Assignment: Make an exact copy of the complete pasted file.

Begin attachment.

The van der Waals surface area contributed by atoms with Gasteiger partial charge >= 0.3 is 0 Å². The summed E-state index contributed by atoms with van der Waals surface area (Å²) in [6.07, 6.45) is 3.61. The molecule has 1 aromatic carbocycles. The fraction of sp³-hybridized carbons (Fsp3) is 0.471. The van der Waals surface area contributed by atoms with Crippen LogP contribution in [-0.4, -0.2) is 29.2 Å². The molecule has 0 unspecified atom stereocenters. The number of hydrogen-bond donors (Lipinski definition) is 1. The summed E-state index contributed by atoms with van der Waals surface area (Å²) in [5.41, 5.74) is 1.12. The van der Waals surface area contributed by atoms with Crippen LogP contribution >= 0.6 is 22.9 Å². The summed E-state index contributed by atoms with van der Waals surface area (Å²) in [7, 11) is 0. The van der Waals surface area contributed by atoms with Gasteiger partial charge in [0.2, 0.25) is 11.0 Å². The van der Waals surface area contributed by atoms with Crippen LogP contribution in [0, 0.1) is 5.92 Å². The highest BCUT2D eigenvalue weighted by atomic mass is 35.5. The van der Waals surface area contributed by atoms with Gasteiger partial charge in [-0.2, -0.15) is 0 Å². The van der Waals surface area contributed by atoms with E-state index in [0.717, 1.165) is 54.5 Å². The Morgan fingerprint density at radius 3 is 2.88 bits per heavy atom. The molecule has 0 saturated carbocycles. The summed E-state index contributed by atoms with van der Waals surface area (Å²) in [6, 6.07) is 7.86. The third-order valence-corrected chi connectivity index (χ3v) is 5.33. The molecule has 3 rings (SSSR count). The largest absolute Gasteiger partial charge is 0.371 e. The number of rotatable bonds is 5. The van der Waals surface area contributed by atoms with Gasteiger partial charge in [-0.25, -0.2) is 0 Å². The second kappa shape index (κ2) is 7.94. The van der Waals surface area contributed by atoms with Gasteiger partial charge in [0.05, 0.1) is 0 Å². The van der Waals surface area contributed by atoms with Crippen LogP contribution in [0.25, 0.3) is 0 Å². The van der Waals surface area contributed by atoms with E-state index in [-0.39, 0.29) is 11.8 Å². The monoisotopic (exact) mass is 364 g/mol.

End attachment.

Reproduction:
The van der Waals surface area contributed by atoms with Gasteiger partial charge >= 0.3 is 0 Å². The summed E-state index contributed by atoms with van der Waals surface area (Å²) in [6.07, 6.45) is 3.61. The molecule has 1 aromatic carbocycles. The fraction of sp³-hybridized carbons (Fsp3) is 0.471. The van der Waals surface area contributed by atoms with Crippen LogP contribution in [-0.4, -0.2) is 29.2 Å². The molecule has 0 unspecified atom stereocenters. The number of hydrogen-bond donors (Lipinski definition) is 1. The summed E-state index contributed by atoms with van der Waals surface area (Å²) in [5.41, 5.74) is 1.12. The van der Waals surface area contributed by atoms with Crippen LogP contribution >= 0.6 is 22.9 Å². The summed E-state index contributed by atoms with van der Waals surface area (Å²) in [7, 11) is 0. The van der Waals surface area contributed by atoms with Gasteiger partial charge in [0.2, 0.25) is 11.0 Å². The van der Waals surface area contributed by atoms with Crippen LogP contribution in [0, 0.1) is 5.92 Å². The highest BCUT2D eigenvalue weighted by atomic mass is 35.5. The van der Waals surface area contributed by atoms with Gasteiger partial charge in [-0.2, -0.15) is 0 Å². The van der Waals surface area contributed by atoms with E-state index in [0.717, 1.165) is 54.5 Å². The Morgan fingerprint density at radius 3 is 2.88 bits per heavy atom. The molecule has 0 saturated carbocycles. The summed E-state index contributed by atoms with van der Waals surface area (Å²) in [6, 6.07) is 7.86. The third-order valence-corrected chi connectivity index (χ3v) is 5.33. The molecule has 3 rings (SSSR count). The largest absolute Gasteiger partial charge is 0.371 e. The number of rotatable bonds is 5. The van der Waals surface area contributed by atoms with Gasteiger partial charge in [-0.25, -0.2) is 0 Å². The second kappa shape index (κ2) is 7.94. The van der Waals surface area contributed by atoms with Gasteiger partial charge in [0.05, 0.1) is 0 Å². The van der Waals surface area contributed by atoms with Crippen LogP contribution in [0.25, 0.3) is 0 Å². The van der Waals surface area contributed by atoms with E-state index in [-0.39, 0.29) is 11.8 Å². The monoisotopic (exact) mass is 364 g/mol.